Written by Abby Goldstein

It is hard to imagine that just thirty-six hours ago the war in Ukraine felt tragic, yet distant. It is something I have been following for a month: reading articles, watching the news, “Zooming” in to debriefing sessions to learn more about what has been happening on the ground. However, it has been something that I can switch off when it is time to run carpools or make dinner for my family–a tragedy occurring a world away. My daily life is still very much normal. I cannot imagine what I would do and how I would proceed with my life if my world turned suddenly upside down. One month ago, the same men and women I met in Poland yesterday would have probably had that same sentiment.

Tatiana’s life will never be the same. She is a 54-year-old mother of three children, two daughters and one son. Just last month she rocked heels every day to her job at a bank in Kyiv–she had never once worn tennis shoes. Now, she’s fled Ukraine with her two daughters and has to figure out how to restart her life. Her 18-year-old son had to stay behind in Ukraine. Can you imagine having to make that choice? To leave one child behind so that you can get your others to safety?

Ella and Aleksander, a professor of mathematics, feel lucky. Their town in Western Ukraine is still functioning as normal. Even the coffee shop is still open. However, they made the tough decision to leave behind thriving careers in order to keep her 97-year-old mother, who cannot physically get to the safety of a bomb shelter, away from harm. This same 97-year-old woman was born in Poland and immigrated east to Ukraine in order to evade the Nazis. Now she is heading back west towards safety. For the second time in her life she is a refugee fleeing war.

And then there is Irena. She is a single mother to a phenomenal 15-year-old daughter. One month ago her friends were going about their normal lives. They never believed that Russia would actually invade Ukraine and turn their lives upside down. However, Irina had an intuition. She told her daughter, Sophia, that at 15 you can become an adult. Early on they had a conversation about what Sophia should do if for any reason she found herself alone. It was a straightforward, practical conversation about what documents and necessities she would need to pack, and where she would need to go. Now that they’ve fled Kyiv to safety, the trauma still haunts them. Irina has terrible nightmares every night. Sophia, who expresses herself through her art, could not pick up her paintbrushes for a while. I am literally shaking as I write this.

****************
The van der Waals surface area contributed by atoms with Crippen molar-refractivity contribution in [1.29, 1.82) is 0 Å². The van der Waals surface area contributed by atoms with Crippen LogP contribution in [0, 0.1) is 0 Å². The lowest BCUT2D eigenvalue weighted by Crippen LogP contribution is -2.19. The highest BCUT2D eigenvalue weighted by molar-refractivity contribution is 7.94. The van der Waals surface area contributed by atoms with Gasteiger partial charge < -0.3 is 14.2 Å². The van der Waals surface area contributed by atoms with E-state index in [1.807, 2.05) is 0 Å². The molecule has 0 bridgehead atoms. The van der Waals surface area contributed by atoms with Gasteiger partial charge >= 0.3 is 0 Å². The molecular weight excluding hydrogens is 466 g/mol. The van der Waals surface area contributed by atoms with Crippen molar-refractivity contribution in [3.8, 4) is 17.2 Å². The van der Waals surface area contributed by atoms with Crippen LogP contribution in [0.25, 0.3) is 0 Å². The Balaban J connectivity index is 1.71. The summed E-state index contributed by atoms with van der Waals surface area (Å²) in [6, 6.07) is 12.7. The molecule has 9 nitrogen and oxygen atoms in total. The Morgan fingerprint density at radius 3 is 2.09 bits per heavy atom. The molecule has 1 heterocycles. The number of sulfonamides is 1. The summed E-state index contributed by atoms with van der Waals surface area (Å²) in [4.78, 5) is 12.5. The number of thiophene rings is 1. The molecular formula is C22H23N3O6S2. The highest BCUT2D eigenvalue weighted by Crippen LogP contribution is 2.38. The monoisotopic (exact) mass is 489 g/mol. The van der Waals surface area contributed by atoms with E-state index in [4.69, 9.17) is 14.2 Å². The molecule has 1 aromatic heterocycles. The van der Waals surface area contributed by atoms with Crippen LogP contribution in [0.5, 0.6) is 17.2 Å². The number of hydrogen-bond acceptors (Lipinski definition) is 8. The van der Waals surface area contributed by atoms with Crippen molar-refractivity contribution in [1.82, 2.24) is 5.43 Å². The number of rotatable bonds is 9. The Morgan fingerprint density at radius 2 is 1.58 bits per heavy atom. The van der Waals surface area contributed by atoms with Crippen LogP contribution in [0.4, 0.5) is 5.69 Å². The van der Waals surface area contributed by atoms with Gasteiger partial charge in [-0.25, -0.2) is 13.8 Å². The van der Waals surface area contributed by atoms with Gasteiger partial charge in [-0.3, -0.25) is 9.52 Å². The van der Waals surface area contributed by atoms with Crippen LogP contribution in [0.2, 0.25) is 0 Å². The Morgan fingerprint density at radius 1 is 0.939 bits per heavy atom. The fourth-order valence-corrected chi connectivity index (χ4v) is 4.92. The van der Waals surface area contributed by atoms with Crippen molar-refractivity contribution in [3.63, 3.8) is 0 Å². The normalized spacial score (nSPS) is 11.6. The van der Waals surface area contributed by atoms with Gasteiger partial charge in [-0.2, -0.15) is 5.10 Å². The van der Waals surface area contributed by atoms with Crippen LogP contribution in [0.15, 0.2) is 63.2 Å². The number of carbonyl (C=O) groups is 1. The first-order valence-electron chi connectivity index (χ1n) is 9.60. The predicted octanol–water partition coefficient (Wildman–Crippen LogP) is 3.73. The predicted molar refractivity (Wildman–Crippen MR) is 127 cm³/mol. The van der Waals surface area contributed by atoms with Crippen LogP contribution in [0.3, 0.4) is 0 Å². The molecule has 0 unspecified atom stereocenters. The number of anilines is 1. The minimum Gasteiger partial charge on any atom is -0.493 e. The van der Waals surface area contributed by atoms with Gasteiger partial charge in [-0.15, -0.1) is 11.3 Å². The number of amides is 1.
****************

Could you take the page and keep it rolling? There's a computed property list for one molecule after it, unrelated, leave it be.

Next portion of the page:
Finally, there is the young mom I met boarding our flight to Israel this morning. She was carrying a two-year-old and two huge bags filled with toys and supplies for her son. She told me that she had to make the difficult decision to leave her husband behind for the sake of their son. She is one of the “lucky” ones with family abroad who can keep her safe and sheltered until this is over. She doesn’t know when, or if, she’ll see her husband again. Mike and I dread flying with our toddler Benji. He’s a wild man who refuses to sit down or use anything but his loudest voice on the plane. This woman’s baby–the same exact age as mine–was completely silent the entire flight.

These are the stories of only four people. As of yesterday, there are 3.5 million Ukrainians who have fled to neighboring countries with another 6 million people that are thought to be displaced from their homes within the country.

But there is so much to be hopeful about. I was lucky enough to meet incredible volunteers from The Jewish Agency for Israel and JDC. When someone calls their hotline from the border for assistance they are there, even if they do not have an immediate spot to house them. The trick, we were told, is to never say no. They have four hours from the border to Lublin to help find them shelter.

The scene at the border was nothing short of amazing. There were volunteers from every country and faith offering humanitarian aid. Each and every one of the people I met has a busy, thriving life elsewhere. In this time of crisis they have dropped everything to come to the Ukrainian/Polish border to help others. This is humanity at its best. The same thing is happening in Moldova, Hungary, and Romania.

When the Jewish Federation of St. Louis’ CEO invited me to travel with our Board Chair, the amazing Greg Yawitz, to the Poland/Ukraine border last week, I immediately said yes. I didn’t know what to expect, but I knew that whatever I was going to see would be life-changing. While we don’t know when, or how, this war will end, we do know that this crisis is far from over. In fact, it’s just beginning. It could take a generation for the Ukrainian people to fully recover. It is our responsibility to help them.

So HOW can you help? Donate to an organization you know and trust. Now is our opportunity to be a light unto the nations.